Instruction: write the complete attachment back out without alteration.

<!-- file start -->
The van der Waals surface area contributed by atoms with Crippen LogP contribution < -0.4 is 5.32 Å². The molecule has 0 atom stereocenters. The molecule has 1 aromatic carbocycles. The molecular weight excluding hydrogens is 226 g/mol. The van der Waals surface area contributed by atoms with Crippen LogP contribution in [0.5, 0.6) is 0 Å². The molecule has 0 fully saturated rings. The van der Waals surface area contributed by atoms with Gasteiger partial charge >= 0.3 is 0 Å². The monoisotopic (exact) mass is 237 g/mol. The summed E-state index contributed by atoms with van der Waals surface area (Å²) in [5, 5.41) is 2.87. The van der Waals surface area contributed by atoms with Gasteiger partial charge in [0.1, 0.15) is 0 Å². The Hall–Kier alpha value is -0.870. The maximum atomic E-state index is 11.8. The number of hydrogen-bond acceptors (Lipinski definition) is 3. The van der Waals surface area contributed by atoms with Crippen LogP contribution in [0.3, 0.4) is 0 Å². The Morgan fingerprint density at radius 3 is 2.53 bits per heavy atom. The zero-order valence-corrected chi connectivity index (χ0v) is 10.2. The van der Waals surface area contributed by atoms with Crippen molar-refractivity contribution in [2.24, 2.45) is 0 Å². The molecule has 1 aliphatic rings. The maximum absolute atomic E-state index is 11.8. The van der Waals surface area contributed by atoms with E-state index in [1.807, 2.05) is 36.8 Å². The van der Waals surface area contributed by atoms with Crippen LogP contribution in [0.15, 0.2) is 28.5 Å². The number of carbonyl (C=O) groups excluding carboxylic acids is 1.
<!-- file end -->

The van der Waals surface area contributed by atoms with Crippen LogP contribution < -0.4 is 5.32 Å². The molecule has 0 atom stereocenters. The molecule has 1 aromatic carbocycles. The molecular weight excluding hydrogens is 226 g/mol. The van der Waals surface area contributed by atoms with Crippen LogP contribution in [0.5, 0.6) is 0 Å². The molecule has 0 fully saturated rings. The van der Waals surface area contributed by atoms with Gasteiger partial charge >= 0.3 is 0 Å². The monoisotopic (exact) mass is 237 g/mol. The summed E-state index contributed by atoms with van der Waals surface area (Å²) in [5, 5.41) is 2.87. The van der Waals surface area contributed by atoms with Gasteiger partial charge in [0.1, 0.15) is 0 Å². The Hall–Kier alpha value is -0.870. The maximum atomic E-state index is 11.8. The number of hydrogen-bond acceptors (Lipinski definition) is 3. The van der Waals surface area contributed by atoms with Crippen LogP contribution in [0.3, 0.4) is 0 Å². The Morgan fingerprint density at radius 3 is 2.53 bits per heavy atom. The zero-order valence-corrected chi connectivity index (χ0v) is 10.2. The van der Waals surface area contributed by atoms with Crippen molar-refractivity contribution in [2.24, 2.45) is 0 Å². The molecule has 1 aliphatic rings. The maximum absolute atomic E-state index is 11.8. The van der Waals surface area contributed by atoms with E-state index in [1.807, 2.05) is 36.8 Å². The van der Waals surface area contributed by atoms with Crippen LogP contribution in [0.15, 0.2) is 28.5 Å². The number of carbonyl (C=O) groups excluding carboxylic acids is 1.